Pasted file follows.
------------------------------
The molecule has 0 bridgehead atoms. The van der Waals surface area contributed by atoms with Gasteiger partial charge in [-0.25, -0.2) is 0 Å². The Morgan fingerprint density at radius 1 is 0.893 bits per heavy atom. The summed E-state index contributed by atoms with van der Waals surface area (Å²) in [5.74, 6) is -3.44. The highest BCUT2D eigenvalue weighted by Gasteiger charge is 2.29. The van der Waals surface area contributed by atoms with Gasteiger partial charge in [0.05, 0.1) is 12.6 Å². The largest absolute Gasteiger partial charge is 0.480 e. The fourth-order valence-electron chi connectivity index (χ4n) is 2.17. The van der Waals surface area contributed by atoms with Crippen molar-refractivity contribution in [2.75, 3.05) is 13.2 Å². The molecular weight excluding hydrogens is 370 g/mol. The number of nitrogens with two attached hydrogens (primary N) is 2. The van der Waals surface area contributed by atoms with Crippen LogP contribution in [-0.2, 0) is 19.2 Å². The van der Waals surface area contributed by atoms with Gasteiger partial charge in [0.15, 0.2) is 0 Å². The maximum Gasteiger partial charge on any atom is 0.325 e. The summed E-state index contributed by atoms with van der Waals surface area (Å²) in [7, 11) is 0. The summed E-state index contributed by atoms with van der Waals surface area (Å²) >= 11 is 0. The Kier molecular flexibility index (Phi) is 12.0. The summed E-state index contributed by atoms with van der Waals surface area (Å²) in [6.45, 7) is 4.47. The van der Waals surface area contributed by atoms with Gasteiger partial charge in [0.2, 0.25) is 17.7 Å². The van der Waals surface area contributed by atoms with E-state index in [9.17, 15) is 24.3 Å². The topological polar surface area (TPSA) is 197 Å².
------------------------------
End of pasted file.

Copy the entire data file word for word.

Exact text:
The molecule has 0 bridgehead atoms. The van der Waals surface area contributed by atoms with Gasteiger partial charge in [-0.25, -0.2) is 0 Å². The Morgan fingerprint density at radius 1 is 0.893 bits per heavy atom. The summed E-state index contributed by atoms with van der Waals surface area (Å²) in [5.74, 6) is -3.44. The highest BCUT2D eigenvalue weighted by Gasteiger charge is 2.29. The van der Waals surface area contributed by atoms with Gasteiger partial charge in [0.05, 0.1) is 12.6 Å². The largest absolute Gasteiger partial charge is 0.480 e. The fourth-order valence-electron chi connectivity index (χ4n) is 2.17. The van der Waals surface area contributed by atoms with Crippen molar-refractivity contribution in [2.75, 3.05) is 13.2 Å². The molecular weight excluding hydrogens is 370 g/mol. The number of nitrogens with two attached hydrogens (primary N) is 2. The van der Waals surface area contributed by atoms with Crippen LogP contribution in [-0.2, 0) is 19.2 Å². The van der Waals surface area contributed by atoms with Gasteiger partial charge in [0.15, 0.2) is 0 Å². The maximum Gasteiger partial charge on any atom is 0.325 e. The summed E-state index contributed by atoms with van der Waals surface area (Å²) in [7, 11) is 0. The summed E-state index contributed by atoms with van der Waals surface area (Å²) >= 11 is 0. The Kier molecular flexibility index (Phi) is 12.0. The summed E-state index contributed by atoms with van der Waals surface area (Å²) in [6.45, 7) is 4.47. The van der Waals surface area contributed by atoms with Gasteiger partial charge in [0.2, 0.25) is 17.7 Å². The van der Waals surface area contributed by atoms with E-state index in [9.17, 15) is 24.3 Å². The topological polar surface area (TPSA) is 197 Å².